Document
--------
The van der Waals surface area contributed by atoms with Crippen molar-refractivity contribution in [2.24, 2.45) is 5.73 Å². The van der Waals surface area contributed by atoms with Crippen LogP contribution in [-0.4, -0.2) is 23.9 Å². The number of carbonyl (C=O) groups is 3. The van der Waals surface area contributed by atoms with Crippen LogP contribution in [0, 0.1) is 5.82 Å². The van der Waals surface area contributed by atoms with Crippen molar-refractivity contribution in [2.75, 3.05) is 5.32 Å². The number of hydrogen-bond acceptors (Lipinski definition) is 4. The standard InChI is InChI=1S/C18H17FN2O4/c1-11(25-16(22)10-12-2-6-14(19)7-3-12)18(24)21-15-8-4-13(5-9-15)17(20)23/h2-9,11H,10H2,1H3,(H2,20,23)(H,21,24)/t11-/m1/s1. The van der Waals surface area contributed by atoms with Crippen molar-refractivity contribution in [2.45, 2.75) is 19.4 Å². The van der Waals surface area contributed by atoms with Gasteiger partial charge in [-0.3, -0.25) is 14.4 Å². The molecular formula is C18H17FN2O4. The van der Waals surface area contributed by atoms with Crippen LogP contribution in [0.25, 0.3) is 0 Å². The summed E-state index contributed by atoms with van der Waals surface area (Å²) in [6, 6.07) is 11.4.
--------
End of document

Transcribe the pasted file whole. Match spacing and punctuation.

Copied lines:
The van der Waals surface area contributed by atoms with Crippen molar-refractivity contribution in [2.24, 2.45) is 5.73 Å². The van der Waals surface area contributed by atoms with Crippen LogP contribution in [-0.4, -0.2) is 23.9 Å². The number of carbonyl (C=O) groups is 3. The van der Waals surface area contributed by atoms with Crippen LogP contribution in [0, 0.1) is 5.82 Å². The van der Waals surface area contributed by atoms with Crippen molar-refractivity contribution in [2.75, 3.05) is 5.32 Å². The number of hydrogen-bond acceptors (Lipinski definition) is 4. The standard InChI is InChI=1S/C18H17FN2O4/c1-11(25-16(22)10-12-2-6-14(19)7-3-12)18(24)21-15-8-4-13(5-9-15)17(20)23/h2-9,11H,10H2,1H3,(H2,20,23)(H,21,24)/t11-/m1/s1. The van der Waals surface area contributed by atoms with Crippen molar-refractivity contribution in [2.45, 2.75) is 19.4 Å². The van der Waals surface area contributed by atoms with Gasteiger partial charge in [-0.3, -0.25) is 14.4 Å². The molecular formula is C18H17FN2O4. The van der Waals surface area contributed by atoms with Crippen LogP contribution in [0.25, 0.3) is 0 Å². The summed E-state index contributed by atoms with van der Waals surface area (Å²) in [6, 6.07) is 11.4.